The Kick-Off for the 10th Annual “Spread the Word for Inclusion”

Montserrat Ricossa

“Spreading The Word For Inclusion” kicked off its 10th year at Augustana – previously known as “Spread The Word To End The Word.”
Best Buddies is an organization that helps to create opportunities for people with intellectual and developmental disabilities. Augustana’s chapter organized the week, and President Francesca Persiani explained, “Although Spread the Word is just one week, its mission can and should carry on throughout daily life.”
Persiani, like many others in the group, believe it’s time to stop using the “R-word.” It is still used as a medical term, but it has grown to have a negative connotation that is synonymous to “dumb.”
“Around the world, exclusion and discrimination continue to divide people with and without intellectual and developmental disabilities. It is our job to bridge this gap, and the time is now: choose to include,” Emily Brooks, sophomore member of Best Buddies, said.
In fact, the unemployment rate for people with IDD (Intellectual or developmental disabilities) reflects that. According to the US Bureau of Labor Statistics, the unemployment rate for people with disabilities is over double that of people without disabilities: 8 percent versus 3.7 percent.
When Michael Johnson, one of the Best Buddies, was asked what he’d tell someone who uses the R-word, he responded, “It’s not a good thing, just imagine yourself in that same predicament. Would you like to be called that?”
Ashley Tillman, another Best Buddy, said hearing the R-word is “very hurtful and insulting because it shouldn’t be used at all.”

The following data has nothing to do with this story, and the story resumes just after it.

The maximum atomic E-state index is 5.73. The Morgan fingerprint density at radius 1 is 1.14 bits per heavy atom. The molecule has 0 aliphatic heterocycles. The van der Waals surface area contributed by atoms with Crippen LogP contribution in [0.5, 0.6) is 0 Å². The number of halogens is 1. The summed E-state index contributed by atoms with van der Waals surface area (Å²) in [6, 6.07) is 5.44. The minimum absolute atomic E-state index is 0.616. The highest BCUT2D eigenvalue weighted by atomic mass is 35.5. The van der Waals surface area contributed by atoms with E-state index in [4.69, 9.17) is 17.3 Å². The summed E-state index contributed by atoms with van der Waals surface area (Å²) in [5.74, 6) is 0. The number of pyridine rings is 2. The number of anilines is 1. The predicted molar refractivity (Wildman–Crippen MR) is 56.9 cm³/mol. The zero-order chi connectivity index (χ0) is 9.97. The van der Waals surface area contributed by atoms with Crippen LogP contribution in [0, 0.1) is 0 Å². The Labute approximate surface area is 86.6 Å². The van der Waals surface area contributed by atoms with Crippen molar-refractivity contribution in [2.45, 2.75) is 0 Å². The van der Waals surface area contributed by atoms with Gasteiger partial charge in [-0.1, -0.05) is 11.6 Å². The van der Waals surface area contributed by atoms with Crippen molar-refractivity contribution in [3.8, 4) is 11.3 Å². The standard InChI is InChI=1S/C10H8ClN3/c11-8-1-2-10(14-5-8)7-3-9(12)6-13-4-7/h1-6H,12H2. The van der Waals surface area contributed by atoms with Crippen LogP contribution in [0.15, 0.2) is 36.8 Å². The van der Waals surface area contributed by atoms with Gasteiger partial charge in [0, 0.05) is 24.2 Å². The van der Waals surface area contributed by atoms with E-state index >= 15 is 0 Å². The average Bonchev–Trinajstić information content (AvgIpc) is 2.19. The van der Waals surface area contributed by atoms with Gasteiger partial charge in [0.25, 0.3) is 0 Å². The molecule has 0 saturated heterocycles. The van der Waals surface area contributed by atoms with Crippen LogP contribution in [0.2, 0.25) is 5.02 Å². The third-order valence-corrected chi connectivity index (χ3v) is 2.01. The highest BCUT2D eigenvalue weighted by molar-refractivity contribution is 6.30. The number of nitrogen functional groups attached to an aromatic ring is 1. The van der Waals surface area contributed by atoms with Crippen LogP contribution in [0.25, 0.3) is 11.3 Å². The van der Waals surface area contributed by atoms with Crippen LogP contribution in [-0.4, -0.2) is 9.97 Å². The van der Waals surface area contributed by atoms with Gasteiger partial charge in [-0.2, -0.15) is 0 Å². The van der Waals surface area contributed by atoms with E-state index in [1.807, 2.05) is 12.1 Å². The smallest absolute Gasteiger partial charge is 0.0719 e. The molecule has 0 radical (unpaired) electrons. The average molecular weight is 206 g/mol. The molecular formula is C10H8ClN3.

Sophomore David Langun said he had been called the R-word in middle school and it made him feel “horrible in that moment.” He thinks the inclusivity week is a good thing and will help promote awareness for the word.
“By using the word in conversation, you are not only personally degrading individuals with an IDD, but also feeding in to the narrative that people with an IDD are somehow inferior to people without. There are plenty other words to use that do not marginalize an entire sector of the population, and it is important that we steer away from words that do,” Brooks said.
The week started with “Cover the Word” by writing positive words to replace offensive language. It continued with a collaboration among Best Buddies and Sustained Dialogue on how to approach situations when negative language such as the R-word is used.
On Wednesday, people were encouraged to “Eat the Word” by enjoying a popsicle and buying a ticket for the Best Buddies raffle. The next day, they aimed to fill the campus with positivity by having everyone do a random act of kindness. Finally, on Friday there was the pledge to End the Word, where one could sign a pledge to refrain from using the R-word.
Persiani says before Best Buddies, she didn’t know anything about disabilities. After she joined the organization in high school her “entire life changed. They have shown me what true and unconditional love is. The friends I have made in Best Buddies aren’t judgmental, they see people for the person they are deep down and not appearance or social status.”
Brooks said,“Best Buddies has given me a renewed passion for inclusion, understanding, and de-stigmatizing issues surrounding individuals with an IDD that I will carry with me throughout my life.”